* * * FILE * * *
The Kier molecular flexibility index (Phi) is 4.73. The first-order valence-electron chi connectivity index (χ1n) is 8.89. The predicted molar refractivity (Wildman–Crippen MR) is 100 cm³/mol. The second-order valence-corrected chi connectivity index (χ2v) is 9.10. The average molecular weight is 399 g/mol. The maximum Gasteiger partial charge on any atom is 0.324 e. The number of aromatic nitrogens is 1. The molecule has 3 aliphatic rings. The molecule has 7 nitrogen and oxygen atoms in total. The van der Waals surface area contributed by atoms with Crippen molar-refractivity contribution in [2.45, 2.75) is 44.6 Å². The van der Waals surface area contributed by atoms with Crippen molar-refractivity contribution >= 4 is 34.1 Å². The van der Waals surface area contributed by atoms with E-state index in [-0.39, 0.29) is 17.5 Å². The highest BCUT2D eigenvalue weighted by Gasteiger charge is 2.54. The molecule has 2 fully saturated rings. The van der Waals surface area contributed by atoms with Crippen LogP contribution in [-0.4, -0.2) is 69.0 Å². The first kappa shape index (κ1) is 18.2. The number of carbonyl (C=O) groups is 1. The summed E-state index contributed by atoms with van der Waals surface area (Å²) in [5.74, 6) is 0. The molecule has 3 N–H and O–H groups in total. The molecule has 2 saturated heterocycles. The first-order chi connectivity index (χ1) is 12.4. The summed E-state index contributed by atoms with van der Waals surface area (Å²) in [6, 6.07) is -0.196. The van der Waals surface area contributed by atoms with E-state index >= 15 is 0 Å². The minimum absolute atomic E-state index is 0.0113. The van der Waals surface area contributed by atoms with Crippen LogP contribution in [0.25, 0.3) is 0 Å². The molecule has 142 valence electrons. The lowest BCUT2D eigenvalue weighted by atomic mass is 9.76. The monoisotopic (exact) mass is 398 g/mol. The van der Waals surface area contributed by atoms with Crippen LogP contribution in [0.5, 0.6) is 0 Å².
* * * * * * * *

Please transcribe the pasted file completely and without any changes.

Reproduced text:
The Kier molecular flexibility index (Phi) is 4.73. The first-order valence-electron chi connectivity index (χ1n) is 8.89. The predicted molar refractivity (Wildman–Crippen MR) is 100 cm³/mol. The second-order valence-corrected chi connectivity index (χ2v) is 9.10. The average molecular weight is 399 g/mol. The maximum Gasteiger partial charge on any atom is 0.324 e. The number of aromatic nitrogens is 1. The molecule has 3 aliphatic rings. The molecule has 7 nitrogen and oxygen atoms in total. The van der Waals surface area contributed by atoms with Crippen molar-refractivity contribution in [2.45, 2.75) is 44.6 Å². The van der Waals surface area contributed by atoms with Crippen molar-refractivity contribution >= 4 is 34.1 Å². The van der Waals surface area contributed by atoms with E-state index in [-0.39, 0.29) is 17.5 Å². The highest BCUT2D eigenvalue weighted by Gasteiger charge is 2.54. The molecule has 2 fully saturated rings. The van der Waals surface area contributed by atoms with Crippen LogP contribution in [-0.4, -0.2) is 69.0 Å². The first kappa shape index (κ1) is 18.2. The number of carbonyl (C=O) groups is 1. The summed E-state index contributed by atoms with van der Waals surface area (Å²) in [5.74, 6) is 0. The molecule has 3 N–H and O–H groups in total. The molecule has 2 saturated heterocycles. The first-order chi connectivity index (χ1) is 12.4. The summed E-state index contributed by atoms with van der Waals surface area (Å²) in [6, 6.07) is -0.196. The van der Waals surface area contributed by atoms with E-state index >= 15 is 0 Å². The minimum absolute atomic E-state index is 0.0113. The van der Waals surface area contributed by atoms with Crippen LogP contribution in [0.25, 0.3) is 0 Å². The molecule has 142 valence electrons. The lowest BCUT2D eigenvalue weighted by atomic mass is 9.76. The monoisotopic (exact) mass is 398 g/mol. The van der Waals surface area contributed by atoms with Crippen LogP contribution in [0.5, 0.6) is 0 Å².